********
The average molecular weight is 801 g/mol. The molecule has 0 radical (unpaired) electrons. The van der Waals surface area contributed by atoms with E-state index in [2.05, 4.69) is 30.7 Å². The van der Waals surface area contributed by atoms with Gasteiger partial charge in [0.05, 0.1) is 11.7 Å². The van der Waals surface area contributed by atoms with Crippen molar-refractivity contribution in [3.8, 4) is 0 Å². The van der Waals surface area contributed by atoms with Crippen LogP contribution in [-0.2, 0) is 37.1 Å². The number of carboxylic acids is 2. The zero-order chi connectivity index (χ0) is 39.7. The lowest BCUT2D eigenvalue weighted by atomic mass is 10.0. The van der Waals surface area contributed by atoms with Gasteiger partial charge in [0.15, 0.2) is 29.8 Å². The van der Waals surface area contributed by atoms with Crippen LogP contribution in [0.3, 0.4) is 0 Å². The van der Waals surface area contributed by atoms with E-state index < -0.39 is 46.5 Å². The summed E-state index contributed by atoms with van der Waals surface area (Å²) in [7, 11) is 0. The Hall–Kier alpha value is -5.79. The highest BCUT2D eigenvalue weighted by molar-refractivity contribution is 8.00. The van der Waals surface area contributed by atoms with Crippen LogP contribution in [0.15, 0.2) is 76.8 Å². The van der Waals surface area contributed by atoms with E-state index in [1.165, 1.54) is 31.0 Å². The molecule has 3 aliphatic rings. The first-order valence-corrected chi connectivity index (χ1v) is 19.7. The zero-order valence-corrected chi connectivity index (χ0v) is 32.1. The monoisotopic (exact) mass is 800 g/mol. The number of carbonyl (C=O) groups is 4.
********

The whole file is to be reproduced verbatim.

The average molecular weight is 801 g/mol. The molecule has 0 radical (unpaired) electrons. The van der Waals surface area contributed by atoms with E-state index in [2.05, 4.69) is 30.7 Å². The van der Waals surface area contributed by atoms with Gasteiger partial charge in [0.05, 0.1) is 11.7 Å². The van der Waals surface area contributed by atoms with Crippen molar-refractivity contribution in [3.8, 4) is 0 Å². The van der Waals surface area contributed by atoms with Crippen LogP contribution in [-0.2, 0) is 37.1 Å². The number of carboxylic acids is 2. The zero-order chi connectivity index (χ0) is 39.7. The lowest BCUT2D eigenvalue weighted by atomic mass is 10.0. The van der Waals surface area contributed by atoms with Gasteiger partial charge in [0.15, 0.2) is 29.8 Å². The van der Waals surface area contributed by atoms with Crippen LogP contribution in [0.3, 0.4) is 0 Å². The van der Waals surface area contributed by atoms with E-state index < -0.39 is 46.5 Å². The summed E-state index contributed by atoms with van der Waals surface area (Å²) in [7, 11) is 0. The Hall–Kier alpha value is -5.79. The highest BCUT2D eigenvalue weighted by molar-refractivity contribution is 8.00. The van der Waals surface area contributed by atoms with Crippen LogP contribution in [0.15, 0.2) is 76.8 Å². The van der Waals surface area contributed by atoms with E-state index in [1.165, 1.54) is 31.0 Å². The molecule has 3 aliphatic rings. The first-order valence-corrected chi connectivity index (χ1v) is 19.7. The zero-order valence-corrected chi connectivity index (χ0v) is 32.1. The monoisotopic (exact) mass is 800 g/mol. The number of carbonyl (C=O) groups is 4.